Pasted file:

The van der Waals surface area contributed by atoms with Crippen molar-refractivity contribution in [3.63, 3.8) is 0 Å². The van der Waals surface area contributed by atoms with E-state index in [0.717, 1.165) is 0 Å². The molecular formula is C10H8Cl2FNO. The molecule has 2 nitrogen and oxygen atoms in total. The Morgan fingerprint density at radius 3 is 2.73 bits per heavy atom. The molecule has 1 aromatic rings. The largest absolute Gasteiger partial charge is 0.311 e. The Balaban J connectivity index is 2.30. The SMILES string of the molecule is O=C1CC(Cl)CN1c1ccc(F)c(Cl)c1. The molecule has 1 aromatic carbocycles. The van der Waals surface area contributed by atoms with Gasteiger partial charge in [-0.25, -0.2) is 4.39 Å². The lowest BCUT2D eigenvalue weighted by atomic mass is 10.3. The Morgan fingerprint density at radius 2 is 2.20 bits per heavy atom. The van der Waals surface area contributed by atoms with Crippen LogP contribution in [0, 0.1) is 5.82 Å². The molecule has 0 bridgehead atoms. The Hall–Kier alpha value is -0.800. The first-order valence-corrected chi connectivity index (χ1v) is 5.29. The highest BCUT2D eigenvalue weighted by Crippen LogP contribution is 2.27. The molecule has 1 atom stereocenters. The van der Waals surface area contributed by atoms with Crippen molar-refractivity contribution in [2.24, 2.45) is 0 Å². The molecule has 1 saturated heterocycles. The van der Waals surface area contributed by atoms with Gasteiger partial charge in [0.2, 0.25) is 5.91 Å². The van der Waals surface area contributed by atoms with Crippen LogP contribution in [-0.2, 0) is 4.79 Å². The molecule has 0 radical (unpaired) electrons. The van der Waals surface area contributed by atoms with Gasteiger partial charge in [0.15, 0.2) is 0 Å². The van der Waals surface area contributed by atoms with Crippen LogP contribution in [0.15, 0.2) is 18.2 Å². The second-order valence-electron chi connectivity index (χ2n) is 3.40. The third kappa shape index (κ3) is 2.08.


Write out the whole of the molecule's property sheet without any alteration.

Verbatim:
The van der Waals surface area contributed by atoms with Crippen molar-refractivity contribution in [3.63, 3.8) is 0 Å². The van der Waals surface area contributed by atoms with E-state index in [0.717, 1.165) is 0 Å². The molecular formula is C10H8Cl2FNO. The molecule has 2 nitrogen and oxygen atoms in total. The Morgan fingerprint density at radius 3 is 2.73 bits per heavy atom. The molecule has 1 aromatic rings. The largest absolute Gasteiger partial charge is 0.311 e. The Balaban J connectivity index is 2.30. The SMILES string of the molecule is O=C1CC(Cl)CN1c1ccc(F)c(Cl)c1. The molecule has 1 aromatic carbocycles. The van der Waals surface area contributed by atoms with Gasteiger partial charge in [-0.25, -0.2) is 4.39 Å². The lowest BCUT2D eigenvalue weighted by atomic mass is 10.3. The Morgan fingerprint density at radius 2 is 2.20 bits per heavy atom. The van der Waals surface area contributed by atoms with Crippen LogP contribution in [0, 0.1) is 5.82 Å². The molecule has 0 bridgehead atoms. The Hall–Kier alpha value is -0.800. The first-order valence-corrected chi connectivity index (χ1v) is 5.29. The highest BCUT2D eigenvalue weighted by Crippen LogP contribution is 2.27. The molecule has 1 atom stereocenters. The van der Waals surface area contributed by atoms with Crippen molar-refractivity contribution in [2.24, 2.45) is 0 Å². The molecule has 1 saturated heterocycles. The van der Waals surface area contributed by atoms with Gasteiger partial charge in [0.2, 0.25) is 5.91 Å². The van der Waals surface area contributed by atoms with Crippen LogP contribution in [-0.2, 0) is 4.79 Å². The molecule has 0 radical (unpaired) electrons. The van der Waals surface area contributed by atoms with Gasteiger partial charge in [0.15, 0.2) is 0 Å². The van der Waals surface area contributed by atoms with Crippen LogP contribution in [0.15, 0.2) is 18.2 Å². The second-order valence-electron chi connectivity index (χ2n) is 3.40. The third kappa shape index (κ3) is 2.08.